Confectionery is the art of making confections, which are food items that are rich in sugar and carbohydrates. Exact definitions are difficult. In general, though, confectionery is divided into two broad and somewhat overlapping categories, bakers' confections and sugar confections.Bakers' confectionery, also called flour confections, includes principally sweet pastries, cakes, and similar baked goods.
Sugar confectionery includes candies (sweets in British English), candied nuts, chocolates, chewing gum, bubble gum, pastillage, and other confections that are made primarily of sugar. In some cases, chocolate confections (confections made of chocolate) are treated as a separate category, as are sugar-free versions of sugar confections. The words candy (US and Canada), sweets (UK and Ireland), and lollies (Australia and New Zealand) are common words for the most common varieties of sugar confectionery.
The confectionery industry also includes specialized training schools and extensive historical records. Traditional confectionery goes back to ancient times and continued to be eaten through the Middle Ages into the modern era.Diabetes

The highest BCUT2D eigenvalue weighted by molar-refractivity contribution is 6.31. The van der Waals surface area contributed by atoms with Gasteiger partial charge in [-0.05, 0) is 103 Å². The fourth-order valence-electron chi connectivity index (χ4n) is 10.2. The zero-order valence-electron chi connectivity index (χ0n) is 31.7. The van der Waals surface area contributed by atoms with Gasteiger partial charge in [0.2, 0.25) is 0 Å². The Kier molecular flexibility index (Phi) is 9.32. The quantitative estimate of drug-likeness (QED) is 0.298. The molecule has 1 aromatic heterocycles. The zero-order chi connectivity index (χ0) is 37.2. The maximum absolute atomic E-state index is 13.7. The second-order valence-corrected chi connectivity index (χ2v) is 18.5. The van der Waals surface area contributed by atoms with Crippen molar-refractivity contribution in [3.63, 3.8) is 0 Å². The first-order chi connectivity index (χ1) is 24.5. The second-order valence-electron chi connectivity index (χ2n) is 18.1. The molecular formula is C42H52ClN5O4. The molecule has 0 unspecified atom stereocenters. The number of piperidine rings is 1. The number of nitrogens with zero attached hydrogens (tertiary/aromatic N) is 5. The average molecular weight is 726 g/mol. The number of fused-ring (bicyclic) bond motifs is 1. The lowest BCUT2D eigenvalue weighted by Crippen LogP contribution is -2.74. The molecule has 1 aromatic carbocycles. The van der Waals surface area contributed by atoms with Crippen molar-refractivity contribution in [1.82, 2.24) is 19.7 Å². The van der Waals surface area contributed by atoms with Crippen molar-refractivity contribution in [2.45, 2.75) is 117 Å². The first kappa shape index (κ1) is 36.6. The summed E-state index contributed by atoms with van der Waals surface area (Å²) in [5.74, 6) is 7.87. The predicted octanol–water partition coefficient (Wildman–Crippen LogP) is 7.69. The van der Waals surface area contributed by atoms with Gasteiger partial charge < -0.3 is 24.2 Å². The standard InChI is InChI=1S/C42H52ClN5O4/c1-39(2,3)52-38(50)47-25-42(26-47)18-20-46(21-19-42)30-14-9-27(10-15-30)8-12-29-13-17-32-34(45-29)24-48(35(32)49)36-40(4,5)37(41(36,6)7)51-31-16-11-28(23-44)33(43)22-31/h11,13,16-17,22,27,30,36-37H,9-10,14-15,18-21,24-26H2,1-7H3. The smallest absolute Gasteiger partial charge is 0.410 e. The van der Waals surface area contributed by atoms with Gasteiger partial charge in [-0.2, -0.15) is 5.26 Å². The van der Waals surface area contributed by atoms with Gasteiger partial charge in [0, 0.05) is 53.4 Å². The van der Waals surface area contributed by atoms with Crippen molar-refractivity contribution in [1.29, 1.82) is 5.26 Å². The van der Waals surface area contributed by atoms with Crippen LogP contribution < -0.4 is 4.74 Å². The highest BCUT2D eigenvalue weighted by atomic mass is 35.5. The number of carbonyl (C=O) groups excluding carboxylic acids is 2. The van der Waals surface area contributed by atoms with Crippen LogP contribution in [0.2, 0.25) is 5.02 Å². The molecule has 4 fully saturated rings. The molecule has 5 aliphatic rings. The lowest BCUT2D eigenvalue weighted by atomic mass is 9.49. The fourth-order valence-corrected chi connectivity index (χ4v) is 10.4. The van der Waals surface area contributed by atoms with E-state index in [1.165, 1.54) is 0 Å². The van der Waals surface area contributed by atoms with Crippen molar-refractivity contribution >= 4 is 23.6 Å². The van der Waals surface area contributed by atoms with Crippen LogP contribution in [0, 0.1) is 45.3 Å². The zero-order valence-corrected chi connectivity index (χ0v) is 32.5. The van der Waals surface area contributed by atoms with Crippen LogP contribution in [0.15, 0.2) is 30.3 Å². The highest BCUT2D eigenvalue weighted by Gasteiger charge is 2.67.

Diabetes mellitus (DM), commonly known as diabetes, is a group of metabolic disorders characterized by high blood sugar levels over a prolonged period. Symptoms of high blood sugar include frequent urination, increased thirst, and increased hunger. If left untreated, diabetes can cause many complications. Acute complications can include diabetic ketoacidosis, hyperosmolar hyperglycemic state, or death. Serious long-term complications include cardiovascular disease, stroke, chronic kidney disease, foot ulcers, and damage to the eyes.Diabetes is due to either the pancreas not producing enough insulin, or the cells of the body not responding properly to the insulin produced. There are three main types of diabetes mellitus:
Type 1 diabetes results from the pancreas's failure to produce enough insulin due to loss of beta cells. This form was previously referred to as "insulin-dependent diabetes mellitus" (IDDM) or "juvenile diabetes". The cause is unknown.
Type 2 diabetes begins with insulin resistance, a condition in which cells fail to respond to insulin properly. As the disease progresses, a lack of insulin may also develop. This form was previously referred to as "non insulin-dependent diabetes mellitus" (NIDDM) or "adult-onset diabetes". The most common cause is a combination of excessive body weight and insufficient exercise.